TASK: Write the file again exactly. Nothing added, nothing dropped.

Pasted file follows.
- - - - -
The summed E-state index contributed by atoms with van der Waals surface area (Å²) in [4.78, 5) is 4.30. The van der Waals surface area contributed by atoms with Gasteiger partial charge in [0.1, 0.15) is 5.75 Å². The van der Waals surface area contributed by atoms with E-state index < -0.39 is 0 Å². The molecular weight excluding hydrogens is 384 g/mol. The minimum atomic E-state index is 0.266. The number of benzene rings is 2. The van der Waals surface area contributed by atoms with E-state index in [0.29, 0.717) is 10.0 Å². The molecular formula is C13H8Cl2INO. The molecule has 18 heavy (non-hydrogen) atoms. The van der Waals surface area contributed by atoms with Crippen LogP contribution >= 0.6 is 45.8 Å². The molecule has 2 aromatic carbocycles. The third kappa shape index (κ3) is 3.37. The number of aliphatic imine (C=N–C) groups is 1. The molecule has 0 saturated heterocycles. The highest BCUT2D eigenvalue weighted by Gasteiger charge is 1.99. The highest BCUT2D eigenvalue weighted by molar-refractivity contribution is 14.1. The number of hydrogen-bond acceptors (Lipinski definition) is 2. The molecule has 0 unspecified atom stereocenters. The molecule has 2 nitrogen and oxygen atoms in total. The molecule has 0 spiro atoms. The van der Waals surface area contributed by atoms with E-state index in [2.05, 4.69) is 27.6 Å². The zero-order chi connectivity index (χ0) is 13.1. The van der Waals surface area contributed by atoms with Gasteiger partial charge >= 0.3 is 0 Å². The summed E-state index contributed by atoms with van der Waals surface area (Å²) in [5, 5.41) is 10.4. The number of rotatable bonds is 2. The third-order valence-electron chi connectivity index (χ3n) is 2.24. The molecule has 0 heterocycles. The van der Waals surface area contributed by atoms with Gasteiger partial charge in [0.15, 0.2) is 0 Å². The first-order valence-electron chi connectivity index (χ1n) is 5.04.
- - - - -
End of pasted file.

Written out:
The summed E-state index contributed by atoms with van der Waals surface area (Å²) in [4.78, 5) is 4.30. The van der Waals surface area contributed by atoms with Gasteiger partial charge in [0.1, 0.15) is 5.75 Å². The van der Waals surface area contributed by atoms with E-state index < -0.39 is 0 Å². The molecular weight excluding hydrogens is 384 g/mol. The minimum atomic E-state index is 0.266. The number of benzene rings is 2. The van der Waals surface area contributed by atoms with E-state index in [0.29, 0.717) is 10.0 Å². The molecular formula is C13H8Cl2INO. The molecule has 18 heavy (non-hydrogen) atoms. The van der Waals surface area contributed by atoms with Crippen LogP contribution >= 0.6 is 45.8 Å². The molecule has 2 aromatic carbocycles. The third kappa shape index (κ3) is 3.37. The number of aliphatic imine (C=N–C) groups is 1. The molecule has 0 saturated heterocycles. The highest BCUT2D eigenvalue weighted by Gasteiger charge is 1.99. The highest BCUT2D eigenvalue weighted by molar-refractivity contribution is 14.1. The number of hydrogen-bond acceptors (Lipinski definition) is 2. The molecule has 0 unspecified atom stereocenters. The molecule has 2 nitrogen and oxygen atoms in total. The molecule has 0 spiro atoms. The van der Waals surface area contributed by atoms with E-state index in [2.05, 4.69) is 27.6 Å². The zero-order chi connectivity index (χ0) is 13.1. The van der Waals surface area contributed by atoms with Gasteiger partial charge >= 0.3 is 0 Å². The summed E-state index contributed by atoms with van der Waals surface area (Å²) in [5, 5.41) is 10.4. The number of rotatable bonds is 2. The third-order valence-electron chi connectivity index (χ3n) is 2.24. The molecule has 0 heterocycles. The van der Waals surface area contributed by atoms with Gasteiger partial charge in [0.15, 0.2) is 0 Å². The first-order valence-electron chi connectivity index (χ1n) is 5.04.